The Lights Go Up on the 2021 Wisconsin State Honors Concerts on Oct. 28!
October 26, 2021 Leave a Comment
The Wisconsin State Honors Concerts are taking the stage for an annual showcase of the state’s talented young performers. Following up on last year’s virtual show, fans of these high school musicians will be able to enjoy the performances two ways this year – at live concerts in Madison on Oct. 28 and 29 and streaming on pbswisconsin.org starting Nov. 1!
Since 1968, the Wisconsin School Music Association has invited students from around the state to audition for a spot in one of these advanced ensembles. The program’s band, treble choir, orchestra, jazz band and mixed choir are each lead by a different celebrated conductor, who guides the students through learning several complex compositions.
This process, which typically includes a multi-day summer camp, functioned a little differently this year due to ongoing concerns about the COVID-19 pandemic. In the past, students would come together with their conductor to learn and practice in person, but this year the program used a hybrid approach – the performers spent three days learning their parts remotely via Zoom, then joined together for one day of in-person, socially-distanced rehearsal.
While this departure from the norm presented challenges, mixed choir conductor Frank Watkins said this batch of young people are uniquely qualified to succeed.
“These students are very resilient, and luckily they’re of the tech generation, so they know how to navigate these spaces,” Watkins said. “You measure progress by seeing the smiles on their faces and in the music they make. On that last day of in-person rehearsal we put together what we did on Zoom and could hear how hard they worked in the final product.”
The change in format even offered some benefits that were previously unavailable to the program; with instruction occurring online, the conductors were able to invite composers to speak directly with the students about the pieces they were learning.
Joni Jensen, the treble choir conductor, said the opportunity to make these types of connections was a powerful motivator for her ensemble.
“Our first piece is by Rosephanye Powell; she was one of several composers we had come talk to us at our camp, but she was the one that just lit a fire under those singers,” Jensen said. “They couldn’t believe how passionate she was about her music and how empowering it should be.”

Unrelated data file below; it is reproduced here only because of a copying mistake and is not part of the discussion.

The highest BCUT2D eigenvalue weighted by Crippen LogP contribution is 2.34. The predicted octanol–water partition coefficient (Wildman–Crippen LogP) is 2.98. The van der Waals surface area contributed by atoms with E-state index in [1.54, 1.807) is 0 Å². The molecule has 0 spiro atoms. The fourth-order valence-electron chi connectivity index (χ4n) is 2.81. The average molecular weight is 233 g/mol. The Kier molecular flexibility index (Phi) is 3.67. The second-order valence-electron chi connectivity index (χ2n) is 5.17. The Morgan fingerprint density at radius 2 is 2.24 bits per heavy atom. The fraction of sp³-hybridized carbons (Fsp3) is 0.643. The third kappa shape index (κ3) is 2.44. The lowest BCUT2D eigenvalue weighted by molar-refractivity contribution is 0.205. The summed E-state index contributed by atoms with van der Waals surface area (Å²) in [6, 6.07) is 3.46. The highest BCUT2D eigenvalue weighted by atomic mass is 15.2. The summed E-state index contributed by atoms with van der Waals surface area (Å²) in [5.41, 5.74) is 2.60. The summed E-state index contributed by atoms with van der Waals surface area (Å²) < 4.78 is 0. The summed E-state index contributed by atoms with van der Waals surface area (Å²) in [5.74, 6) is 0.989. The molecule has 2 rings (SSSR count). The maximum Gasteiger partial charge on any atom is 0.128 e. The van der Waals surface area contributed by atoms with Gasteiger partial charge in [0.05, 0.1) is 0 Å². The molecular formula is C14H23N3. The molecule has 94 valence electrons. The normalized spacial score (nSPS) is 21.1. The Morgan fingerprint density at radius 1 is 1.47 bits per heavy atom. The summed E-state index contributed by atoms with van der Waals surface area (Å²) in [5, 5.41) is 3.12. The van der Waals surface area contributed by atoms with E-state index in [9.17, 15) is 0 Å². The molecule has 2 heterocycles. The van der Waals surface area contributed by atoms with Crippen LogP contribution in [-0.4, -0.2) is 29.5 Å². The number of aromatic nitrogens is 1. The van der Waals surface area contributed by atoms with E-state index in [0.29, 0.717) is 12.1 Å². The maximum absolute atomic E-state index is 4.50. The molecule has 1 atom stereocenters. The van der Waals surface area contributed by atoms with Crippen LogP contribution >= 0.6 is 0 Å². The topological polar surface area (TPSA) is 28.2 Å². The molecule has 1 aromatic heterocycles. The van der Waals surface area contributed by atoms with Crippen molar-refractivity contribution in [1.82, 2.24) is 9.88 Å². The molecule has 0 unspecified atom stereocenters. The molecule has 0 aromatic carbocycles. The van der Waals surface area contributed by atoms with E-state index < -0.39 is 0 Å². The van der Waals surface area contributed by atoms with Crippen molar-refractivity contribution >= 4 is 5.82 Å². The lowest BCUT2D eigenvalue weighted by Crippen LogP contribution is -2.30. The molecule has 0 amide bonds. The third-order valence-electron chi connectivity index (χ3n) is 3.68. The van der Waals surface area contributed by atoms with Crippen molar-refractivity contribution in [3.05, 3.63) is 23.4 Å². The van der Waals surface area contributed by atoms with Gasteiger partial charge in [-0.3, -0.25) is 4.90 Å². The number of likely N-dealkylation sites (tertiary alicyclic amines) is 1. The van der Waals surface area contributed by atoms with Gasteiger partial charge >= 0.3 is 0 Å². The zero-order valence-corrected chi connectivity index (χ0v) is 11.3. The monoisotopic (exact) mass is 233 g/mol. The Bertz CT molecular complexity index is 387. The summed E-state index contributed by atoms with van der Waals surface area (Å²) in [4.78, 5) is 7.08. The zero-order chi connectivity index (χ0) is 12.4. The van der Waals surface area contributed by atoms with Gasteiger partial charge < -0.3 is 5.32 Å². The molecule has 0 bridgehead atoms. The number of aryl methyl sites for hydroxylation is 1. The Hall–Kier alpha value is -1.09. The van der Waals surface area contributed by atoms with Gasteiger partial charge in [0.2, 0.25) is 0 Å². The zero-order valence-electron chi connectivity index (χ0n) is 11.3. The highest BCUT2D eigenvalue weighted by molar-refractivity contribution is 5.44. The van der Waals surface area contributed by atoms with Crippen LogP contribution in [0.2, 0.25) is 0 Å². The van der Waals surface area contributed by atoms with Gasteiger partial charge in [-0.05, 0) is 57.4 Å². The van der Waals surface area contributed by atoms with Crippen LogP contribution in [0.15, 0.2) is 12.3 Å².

The musical selections in this year’s program span from modern works by living composers like Powell’s “Ascribe to the Lord,” to Hector Berlioz’s 1830 “Symphonie Fantastique,” performed by the orchestra. The program will also draw from many cultural sources – the mixed choir will perform “I Dream a World,” a musical version of the Langston Hughes poem arranged by Uzee Brown Jr., and the band will showcase David Maslanka’s Buddhist-inspired “Give us this Day.” In their Oct. 29 concert, the jazz ensemble will play an adaption of “Better Get Hit in Your Soul” by the legendary Charles Mingus.
Orchestra conductor Mark Dupere said music has a unique ability to bring people together, in the ensemble and the audience.
“My belief is that music is a gift from above. Music can connect the whole world in ways that language is barred from. Music can be transcendent to us in a way that takes us out of our mundane, everyday life and makes us ponder and prioritize,” Dupere said.
Although similar programs exist in other states, jazz ensemble conductor Jamey Simmons offered strong praise for the quality of music education in Wisconsin and for the people who work hard to keep the State Honors Project operating each year.
“Wisconsin schools are very serious about music, and WSMA is very serious about creating a really good program,” Simmons said. “They should be commended, and I congratulate them. [Program director] Victoria Donahue moves mountains.”
After more than a year and a half of suspended or heavily modified musical instruction, many students have felt a strong sense of loss – of companionship with their fellow musicians, of a treasured creative outlet, and of the many far-reaching benefits their ensemble work brought to the rest of their lives.
Now, as they prepare for a return to the stage, band conductor Carolyn Barber said their growing enthusiasm highlights a bright spot in an otherwise difficult time.
“The pandemic has caused us to think about what is absolutely essential, and what we have been taking for granted, something as simple as being in the same room!” Barber said. “A live performance with the audience in the same room is not the same as a recording. There is an energy that comes from the audience to the players, from the players to the audience.”
All of the conductors involved in this year’s program made similar observations: The students in this cohort, like many performers, have emerged with a strengthened passion and excitement for their craft.
“I think that excitement is a strange pandemic gift we’ve been given,” Barber said.
Tickets for the Wisconsin State Honors Concerts are available from the Wisconsin School Music Association. You can attend the concerts in-person on the following dates, times and locations.
October 28 – Overture Center for the Arts
4:30 p.m.: 2021 WSMA High School State Honors Orchestra and Band
8 p.m.: 2021 WSMA High School State Honors Treble Choir and Mixed Choir
October 29 – Monona Terrace Convention Center
11:30 a.m.: 2021 WSMA High School State Honors Jazz Ensemble
Full recordings of each concert will be available on pbswisconsin.org starting Nov. 1, and Wisconsin Public Radio will broadcast highlights from the shows on Nov. 25 and Dec. 26.